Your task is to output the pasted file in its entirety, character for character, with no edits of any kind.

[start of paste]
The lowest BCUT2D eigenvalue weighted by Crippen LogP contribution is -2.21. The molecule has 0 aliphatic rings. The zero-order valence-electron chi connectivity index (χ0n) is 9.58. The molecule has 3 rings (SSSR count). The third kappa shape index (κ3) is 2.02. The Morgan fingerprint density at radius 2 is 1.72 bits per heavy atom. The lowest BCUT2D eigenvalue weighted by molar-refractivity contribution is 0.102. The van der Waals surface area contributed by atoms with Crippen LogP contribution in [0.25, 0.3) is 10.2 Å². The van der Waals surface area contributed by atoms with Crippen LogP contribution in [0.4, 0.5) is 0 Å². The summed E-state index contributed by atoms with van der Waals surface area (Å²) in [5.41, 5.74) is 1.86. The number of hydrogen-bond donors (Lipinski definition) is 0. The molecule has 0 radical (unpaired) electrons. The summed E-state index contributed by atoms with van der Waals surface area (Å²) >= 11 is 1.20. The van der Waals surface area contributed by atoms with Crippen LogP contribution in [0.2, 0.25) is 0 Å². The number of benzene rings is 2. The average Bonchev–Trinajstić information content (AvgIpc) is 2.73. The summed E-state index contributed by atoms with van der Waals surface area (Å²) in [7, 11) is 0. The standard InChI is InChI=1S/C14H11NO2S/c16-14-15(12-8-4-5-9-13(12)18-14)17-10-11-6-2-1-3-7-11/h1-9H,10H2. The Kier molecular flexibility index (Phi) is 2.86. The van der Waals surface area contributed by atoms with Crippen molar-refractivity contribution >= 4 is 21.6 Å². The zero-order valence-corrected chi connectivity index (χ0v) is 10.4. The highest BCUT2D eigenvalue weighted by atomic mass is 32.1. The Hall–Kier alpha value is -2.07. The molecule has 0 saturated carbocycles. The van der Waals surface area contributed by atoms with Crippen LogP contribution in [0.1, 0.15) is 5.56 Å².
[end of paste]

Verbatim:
The lowest BCUT2D eigenvalue weighted by Crippen LogP contribution is -2.21. The molecule has 0 aliphatic rings. The zero-order valence-electron chi connectivity index (χ0n) is 9.58. The molecule has 3 rings (SSSR count). The third kappa shape index (κ3) is 2.02. The Morgan fingerprint density at radius 2 is 1.72 bits per heavy atom. The lowest BCUT2D eigenvalue weighted by molar-refractivity contribution is 0.102. The van der Waals surface area contributed by atoms with Crippen LogP contribution in [0.25, 0.3) is 10.2 Å². The van der Waals surface area contributed by atoms with Crippen LogP contribution in [0.4, 0.5) is 0 Å². The summed E-state index contributed by atoms with van der Waals surface area (Å²) in [5.41, 5.74) is 1.86. The number of hydrogen-bond donors (Lipinski definition) is 0. The molecule has 0 radical (unpaired) electrons. The summed E-state index contributed by atoms with van der Waals surface area (Å²) >= 11 is 1.20. The van der Waals surface area contributed by atoms with Crippen LogP contribution in [0.2, 0.25) is 0 Å². The number of benzene rings is 2. The average Bonchev–Trinajstić information content (AvgIpc) is 2.73. The summed E-state index contributed by atoms with van der Waals surface area (Å²) in [7, 11) is 0. The standard InChI is InChI=1S/C14H11NO2S/c16-14-15(12-8-4-5-9-13(12)18-14)17-10-11-6-2-1-3-7-11/h1-9H,10H2. The Kier molecular flexibility index (Phi) is 2.86. The van der Waals surface area contributed by atoms with Crippen molar-refractivity contribution >= 4 is 21.6 Å². The zero-order valence-corrected chi connectivity index (χ0v) is 10.4. The highest BCUT2D eigenvalue weighted by atomic mass is 32.1. The Hall–Kier alpha value is -2.07. The molecule has 0 saturated carbocycles. The van der Waals surface area contributed by atoms with Crippen LogP contribution in [0.1, 0.15) is 5.56 Å².